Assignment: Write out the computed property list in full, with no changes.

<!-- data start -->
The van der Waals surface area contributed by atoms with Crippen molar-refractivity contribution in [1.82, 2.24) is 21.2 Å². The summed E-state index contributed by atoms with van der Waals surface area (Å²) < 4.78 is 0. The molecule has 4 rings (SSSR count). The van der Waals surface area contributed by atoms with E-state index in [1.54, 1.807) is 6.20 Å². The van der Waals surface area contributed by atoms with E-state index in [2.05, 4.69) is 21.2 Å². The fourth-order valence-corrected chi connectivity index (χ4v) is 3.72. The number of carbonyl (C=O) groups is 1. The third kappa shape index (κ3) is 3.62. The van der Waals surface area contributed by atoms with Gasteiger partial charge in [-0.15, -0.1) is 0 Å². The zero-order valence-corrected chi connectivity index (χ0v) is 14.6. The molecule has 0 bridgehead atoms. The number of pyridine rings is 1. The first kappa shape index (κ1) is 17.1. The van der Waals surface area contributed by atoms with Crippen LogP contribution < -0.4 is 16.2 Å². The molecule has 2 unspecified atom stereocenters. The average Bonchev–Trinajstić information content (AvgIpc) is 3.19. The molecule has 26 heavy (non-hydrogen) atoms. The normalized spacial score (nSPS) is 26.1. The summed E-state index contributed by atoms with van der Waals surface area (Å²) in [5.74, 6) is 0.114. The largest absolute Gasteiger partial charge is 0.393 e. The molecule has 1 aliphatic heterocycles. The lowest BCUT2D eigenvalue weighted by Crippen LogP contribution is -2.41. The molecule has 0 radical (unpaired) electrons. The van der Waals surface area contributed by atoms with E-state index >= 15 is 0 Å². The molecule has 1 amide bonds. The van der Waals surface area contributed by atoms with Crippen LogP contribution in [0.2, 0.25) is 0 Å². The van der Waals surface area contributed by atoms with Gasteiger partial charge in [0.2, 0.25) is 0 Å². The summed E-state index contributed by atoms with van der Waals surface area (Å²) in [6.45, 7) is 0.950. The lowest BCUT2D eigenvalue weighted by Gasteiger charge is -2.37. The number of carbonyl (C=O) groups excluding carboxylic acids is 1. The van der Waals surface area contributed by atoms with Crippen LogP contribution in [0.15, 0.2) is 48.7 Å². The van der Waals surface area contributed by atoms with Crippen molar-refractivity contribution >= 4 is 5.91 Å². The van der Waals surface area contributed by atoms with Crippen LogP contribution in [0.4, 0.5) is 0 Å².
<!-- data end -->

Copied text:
The van der Waals surface area contributed by atoms with Crippen molar-refractivity contribution in [1.82, 2.24) is 21.2 Å². The summed E-state index contributed by atoms with van der Waals surface area (Å²) < 4.78 is 0. The molecule has 4 rings (SSSR count). The van der Waals surface area contributed by atoms with E-state index in [1.54, 1.807) is 6.20 Å². The van der Waals surface area contributed by atoms with E-state index in [2.05, 4.69) is 21.2 Å². The fourth-order valence-corrected chi connectivity index (χ4v) is 3.72. The number of carbonyl (C=O) groups is 1. The third kappa shape index (κ3) is 3.62. The van der Waals surface area contributed by atoms with Gasteiger partial charge in [-0.15, -0.1) is 0 Å². The zero-order valence-corrected chi connectivity index (χ0v) is 14.6. The molecule has 0 bridgehead atoms. The number of pyridine rings is 1. The first kappa shape index (κ1) is 17.1. The van der Waals surface area contributed by atoms with Crippen LogP contribution < -0.4 is 16.2 Å². The molecule has 2 unspecified atom stereocenters. The average Bonchev–Trinajstić information content (AvgIpc) is 3.19. The molecule has 26 heavy (non-hydrogen) atoms. The normalized spacial score (nSPS) is 26.1. The summed E-state index contributed by atoms with van der Waals surface area (Å²) in [5.74, 6) is 0.114. The largest absolute Gasteiger partial charge is 0.393 e. The molecule has 1 aliphatic heterocycles. The lowest BCUT2D eigenvalue weighted by Crippen LogP contribution is -2.41. The molecule has 0 radical (unpaired) electrons. The van der Waals surface area contributed by atoms with E-state index >= 15 is 0 Å². The molecule has 1 amide bonds. The van der Waals surface area contributed by atoms with Crippen LogP contribution in [0.2, 0.25) is 0 Å². The van der Waals surface area contributed by atoms with Gasteiger partial charge in [0.2, 0.25) is 0 Å². The summed E-state index contributed by atoms with van der Waals surface area (Å²) in [6.45, 7) is 0.950. The lowest BCUT2D eigenvalue weighted by Gasteiger charge is -2.37. The number of carbonyl (C=O) groups excluding carboxylic acids is 1. The van der Waals surface area contributed by atoms with Crippen LogP contribution in [0.15, 0.2) is 48.7 Å². The van der Waals surface area contributed by atoms with Crippen molar-refractivity contribution >= 4 is 5.91 Å². The van der Waals surface area contributed by atoms with Crippen LogP contribution in [0.4, 0.5) is 0 Å².